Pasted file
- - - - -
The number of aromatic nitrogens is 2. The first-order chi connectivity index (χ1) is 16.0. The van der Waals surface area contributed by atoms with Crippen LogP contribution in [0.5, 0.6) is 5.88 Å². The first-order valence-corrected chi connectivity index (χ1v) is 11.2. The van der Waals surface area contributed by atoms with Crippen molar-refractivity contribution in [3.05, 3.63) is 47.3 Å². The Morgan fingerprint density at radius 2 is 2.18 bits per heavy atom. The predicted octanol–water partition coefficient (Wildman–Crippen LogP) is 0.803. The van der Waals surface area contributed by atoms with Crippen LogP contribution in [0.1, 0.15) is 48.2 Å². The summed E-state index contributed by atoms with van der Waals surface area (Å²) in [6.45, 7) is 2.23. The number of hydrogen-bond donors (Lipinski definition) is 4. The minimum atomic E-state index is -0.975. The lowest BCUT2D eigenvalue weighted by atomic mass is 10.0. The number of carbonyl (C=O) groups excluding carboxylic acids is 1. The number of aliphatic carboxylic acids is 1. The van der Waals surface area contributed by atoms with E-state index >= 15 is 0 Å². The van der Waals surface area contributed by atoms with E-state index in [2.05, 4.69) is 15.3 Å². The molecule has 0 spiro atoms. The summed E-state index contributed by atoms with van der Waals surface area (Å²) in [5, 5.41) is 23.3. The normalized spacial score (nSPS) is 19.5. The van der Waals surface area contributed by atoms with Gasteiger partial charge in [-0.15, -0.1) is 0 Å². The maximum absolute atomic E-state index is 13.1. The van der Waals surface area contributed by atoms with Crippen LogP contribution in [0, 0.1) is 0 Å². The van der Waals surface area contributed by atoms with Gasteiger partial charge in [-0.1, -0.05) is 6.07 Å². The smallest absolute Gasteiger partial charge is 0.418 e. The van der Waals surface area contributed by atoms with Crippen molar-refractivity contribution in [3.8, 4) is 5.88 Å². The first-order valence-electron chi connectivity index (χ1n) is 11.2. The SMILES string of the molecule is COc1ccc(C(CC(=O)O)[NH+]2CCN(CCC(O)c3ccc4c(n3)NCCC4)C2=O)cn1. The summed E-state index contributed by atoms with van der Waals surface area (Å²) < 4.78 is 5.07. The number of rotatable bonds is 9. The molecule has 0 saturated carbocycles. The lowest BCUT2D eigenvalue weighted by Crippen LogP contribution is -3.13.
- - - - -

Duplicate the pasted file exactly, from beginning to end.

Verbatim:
The number of aromatic nitrogens is 2. The first-order chi connectivity index (χ1) is 16.0. The van der Waals surface area contributed by atoms with Crippen LogP contribution in [0.5, 0.6) is 5.88 Å². The first-order valence-corrected chi connectivity index (χ1v) is 11.2. The van der Waals surface area contributed by atoms with Crippen molar-refractivity contribution in [3.05, 3.63) is 47.3 Å². The Morgan fingerprint density at radius 2 is 2.18 bits per heavy atom. The predicted octanol–water partition coefficient (Wildman–Crippen LogP) is 0.803. The van der Waals surface area contributed by atoms with Crippen LogP contribution in [0.1, 0.15) is 48.2 Å². The summed E-state index contributed by atoms with van der Waals surface area (Å²) in [6.45, 7) is 2.23. The number of hydrogen-bond donors (Lipinski definition) is 4. The minimum atomic E-state index is -0.975. The lowest BCUT2D eigenvalue weighted by atomic mass is 10.0. The number of carbonyl (C=O) groups excluding carboxylic acids is 1. The number of aliphatic carboxylic acids is 1. The van der Waals surface area contributed by atoms with E-state index >= 15 is 0 Å². The van der Waals surface area contributed by atoms with E-state index in [2.05, 4.69) is 15.3 Å². The molecule has 0 spiro atoms. The summed E-state index contributed by atoms with van der Waals surface area (Å²) in [5, 5.41) is 23.3. The normalized spacial score (nSPS) is 19.5. The van der Waals surface area contributed by atoms with Gasteiger partial charge in [-0.15, -0.1) is 0 Å². The maximum absolute atomic E-state index is 13.1. The van der Waals surface area contributed by atoms with Crippen LogP contribution in [0, 0.1) is 0 Å². The van der Waals surface area contributed by atoms with Gasteiger partial charge in [-0.1, -0.05) is 6.07 Å². The smallest absolute Gasteiger partial charge is 0.418 e. The van der Waals surface area contributed by atoms with Crippen molar-refractivity contribution in [3.8, 4) is 5.88 Å². The first-order valence-electron chi connectivity index (χ1n) is 11.2. The SMILES string of the molecule is COc1ccc(C(CC(=O)O)[NH+]2CCN(CCC(O)c3ccc4c(n3)NCCC4)C2=O)cn1. The summed E-state index contributed by atoms with van der Waals surface area (Å²) < 4.78 is 5.07. The number of rotatable bonds is 9. The molecule has 0 saturated carbocycles. The lowest BCUT2D eigenvalue weighted by Crippen LogP contribution is -3.13.